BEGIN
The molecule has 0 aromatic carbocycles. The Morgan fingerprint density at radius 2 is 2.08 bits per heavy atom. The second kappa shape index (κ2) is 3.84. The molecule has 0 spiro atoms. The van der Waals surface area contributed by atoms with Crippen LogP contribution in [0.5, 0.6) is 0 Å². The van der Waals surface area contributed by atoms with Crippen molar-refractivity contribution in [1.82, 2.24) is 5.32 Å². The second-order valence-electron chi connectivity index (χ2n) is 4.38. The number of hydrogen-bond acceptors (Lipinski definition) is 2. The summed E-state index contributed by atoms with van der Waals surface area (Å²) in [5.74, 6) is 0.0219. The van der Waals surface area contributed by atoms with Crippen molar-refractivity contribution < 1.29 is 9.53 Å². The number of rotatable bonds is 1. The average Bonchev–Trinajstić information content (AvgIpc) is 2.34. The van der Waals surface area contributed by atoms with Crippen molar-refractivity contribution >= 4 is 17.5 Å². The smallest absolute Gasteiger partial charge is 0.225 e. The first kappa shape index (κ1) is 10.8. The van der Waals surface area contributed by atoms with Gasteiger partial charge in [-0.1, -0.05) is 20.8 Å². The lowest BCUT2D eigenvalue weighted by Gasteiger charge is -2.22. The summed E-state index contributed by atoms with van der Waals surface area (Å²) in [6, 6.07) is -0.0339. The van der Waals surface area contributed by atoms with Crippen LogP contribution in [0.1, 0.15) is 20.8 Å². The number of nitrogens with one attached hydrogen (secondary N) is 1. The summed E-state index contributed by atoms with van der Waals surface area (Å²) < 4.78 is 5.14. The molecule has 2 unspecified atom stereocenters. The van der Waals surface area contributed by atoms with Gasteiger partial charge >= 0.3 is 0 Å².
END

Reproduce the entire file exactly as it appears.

The molecule has 0 aromatic carbocycles. The Morgan fingerprint density at radius 2 is 2.08 bits per heavy atom. The second kappa shape index (κ2) is 3.84. The molecule has 0 spiro atoms. The van der Waals surface area contributed by atoms with Crippen LogP contribution in [0.5, 0.6) is 0 Å². The van der Waals surface area contributed by atoms with Crippen molar-refractivity contribution in [1.82, 2.24) is 5.32 Å². The second-order valence-electron chi connectivity index (χ2n) is 4.38. The number of hydrogen-bond acceptors (Lipinski definition) is 2. The summed E-state index contributed by atoms with van der Waals surface area (Å²) in [5.74, 6) is 0.0219. The van der Waals surface area contributed by atoms with Crippen molar-refractivity contribution < 1.29 is 9.53 Å². The number of rotatable bonds is 1. The average Bonchev–Trinajstić information content (AvgIpc) is 2.34. The van der Waals surface area contributed by atoms with Crippen molar-refractivity contribution >= 4 is 17.5 Å². The smallest absolute Gasteiger partial charge is 0.225 e. The first kappa shape index (κ1) is 10.8. The van der Waals surface area contributed by atoms with Gasteiger partial charge in [-0.1, -0.05) is 20.8 Å². The lowest BCUT2D eigenvalue weighted by Gasteiger charge is -2.22. The summed E-state index contributed by atoms with van der Waals surface area (Å²) in [6, 6.07) is -0.0339. The van der Waals surface area contributed by atoms with Crippen LogP contribution in [0.1, 0.15) is 20.8 Å². The number of nitrogens with one attached hydrogen (secondary N) is 1. The summed E-state index contributed by atoms with van der Waals surface area (Å²) < 4.78 is 5.14. The molecule has 2 unspecified atom stereocenters. The van der Waals surface area contributed by atoms with Gasteiger partial charge >= 0.3 is 0 Å².